Council votes to give fired police chief medical benefits
The Wayland City Council Monday night unanimously approved medical benefits up to age 65 for fired Police Chief Dan Miller, but refused to say why.
When asked why, City Manager Mike Selden, acting on the advice of Curt McCamm of Kalamazoo, the city’s attorney, said, “It would be inappropriate to comment.”
McCamm then suggested this reporter research the law in order to obtain the necessary information.
The move comes as Selden still has not made a decision on a request to reinstate Miller after he was fired April 20 by then-interim City Manager Terry Hofmeyer for violations of city policies, procedures and codes of conduct. The firing occurred even after Miller had been cleared of any criminal wrongdoing by an investigation by Michigan State Police.
Selden, who just started as city manager April 23, has been asked by citizens to reinstate Miller and he and the former chief have met privately. However, Selden still has not announced a decision and Eric Marshall, police chief of the Village of Paw Paw, has been acting chief in Wayland for a couple of days a week.
City Council chambers were packed once again Monday night with about 35 people supporting the discharged chief. Some accused the council and city manager of committing the same transgressions that got Miller fired.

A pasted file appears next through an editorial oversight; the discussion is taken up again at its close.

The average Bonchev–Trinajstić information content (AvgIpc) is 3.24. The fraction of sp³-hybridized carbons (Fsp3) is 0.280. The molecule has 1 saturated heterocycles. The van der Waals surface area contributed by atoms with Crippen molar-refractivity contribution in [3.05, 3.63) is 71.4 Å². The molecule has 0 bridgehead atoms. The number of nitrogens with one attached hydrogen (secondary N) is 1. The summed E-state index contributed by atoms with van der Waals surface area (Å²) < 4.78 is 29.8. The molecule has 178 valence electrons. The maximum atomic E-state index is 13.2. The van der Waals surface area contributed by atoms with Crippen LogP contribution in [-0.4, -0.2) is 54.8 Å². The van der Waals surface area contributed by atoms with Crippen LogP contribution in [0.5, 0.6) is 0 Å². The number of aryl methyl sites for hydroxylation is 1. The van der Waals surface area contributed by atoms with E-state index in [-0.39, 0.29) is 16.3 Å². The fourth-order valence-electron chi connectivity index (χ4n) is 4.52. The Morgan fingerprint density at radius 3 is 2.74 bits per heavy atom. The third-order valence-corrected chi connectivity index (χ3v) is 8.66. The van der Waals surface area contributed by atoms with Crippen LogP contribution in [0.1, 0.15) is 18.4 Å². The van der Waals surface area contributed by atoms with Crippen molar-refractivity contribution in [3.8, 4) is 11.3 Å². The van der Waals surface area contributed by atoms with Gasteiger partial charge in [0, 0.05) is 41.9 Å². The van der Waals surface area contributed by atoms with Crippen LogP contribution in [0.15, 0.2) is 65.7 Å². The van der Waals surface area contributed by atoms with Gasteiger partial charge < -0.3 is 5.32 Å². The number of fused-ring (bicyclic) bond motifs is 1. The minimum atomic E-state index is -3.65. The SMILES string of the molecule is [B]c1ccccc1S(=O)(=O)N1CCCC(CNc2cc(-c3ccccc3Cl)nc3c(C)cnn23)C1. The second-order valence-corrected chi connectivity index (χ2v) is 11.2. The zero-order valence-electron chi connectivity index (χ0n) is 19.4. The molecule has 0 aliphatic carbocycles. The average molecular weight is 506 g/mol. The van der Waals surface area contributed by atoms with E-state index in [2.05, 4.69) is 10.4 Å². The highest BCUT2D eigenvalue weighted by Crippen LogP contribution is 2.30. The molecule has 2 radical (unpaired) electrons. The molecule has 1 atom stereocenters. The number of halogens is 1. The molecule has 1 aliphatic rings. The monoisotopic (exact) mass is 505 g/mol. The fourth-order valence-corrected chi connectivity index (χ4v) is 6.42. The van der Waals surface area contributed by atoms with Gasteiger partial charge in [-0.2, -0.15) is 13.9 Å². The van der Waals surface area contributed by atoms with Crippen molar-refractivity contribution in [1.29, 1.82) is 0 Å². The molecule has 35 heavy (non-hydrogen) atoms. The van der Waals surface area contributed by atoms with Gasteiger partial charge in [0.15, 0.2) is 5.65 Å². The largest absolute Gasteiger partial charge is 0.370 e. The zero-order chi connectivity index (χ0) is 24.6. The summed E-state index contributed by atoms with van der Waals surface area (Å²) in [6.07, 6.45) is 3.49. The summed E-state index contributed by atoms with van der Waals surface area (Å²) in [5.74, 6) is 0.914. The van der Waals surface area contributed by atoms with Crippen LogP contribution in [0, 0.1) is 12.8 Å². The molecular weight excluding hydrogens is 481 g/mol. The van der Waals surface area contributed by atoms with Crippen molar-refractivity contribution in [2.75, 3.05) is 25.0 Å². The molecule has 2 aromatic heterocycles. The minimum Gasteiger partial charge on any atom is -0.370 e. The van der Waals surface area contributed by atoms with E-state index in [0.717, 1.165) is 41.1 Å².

Tracy Bivins asked Selden about the recent hiring of Jason Beckwith as a full-time officer, even though the position was not properly posted. Selden said he followed the recommendations of the other three full-time officers to replace Jim Rollins, who retired last December.
Sarah Holcomb then told Selden proper internal hiring procedure wasn’t followed, which was the same reason given for Miller’s dismissal.
Lisa Harnish noted that 18 of the 32 charges against Miller of not following city policies revolved around a set of golf clubs and rebutted all of them, saying the clubs lay around the station for nine years and were not used.
She also was critical of the contention that Miller improperly served a personal protection order on Phillip Convissor, who was the ex-husband of his current girfriend.
Chris Taylor maintained, “If the judge says ‘serve it,’ you serve it, it’s the law.”
Harnish said the order was served within the city limits, not outside the city limits, as was suggested earlier, and she said the mayor could be regarded as guilty of interfering with a sworn police officer in the discharge of his duties.
She told the council, “This one is on you for not providing proper information to the citizens.”
Bivins asked city officials to change the city charter in the future so that the police chief’s hiring and firing be done not by just one man, the city manager, but with vote and consent of the city council.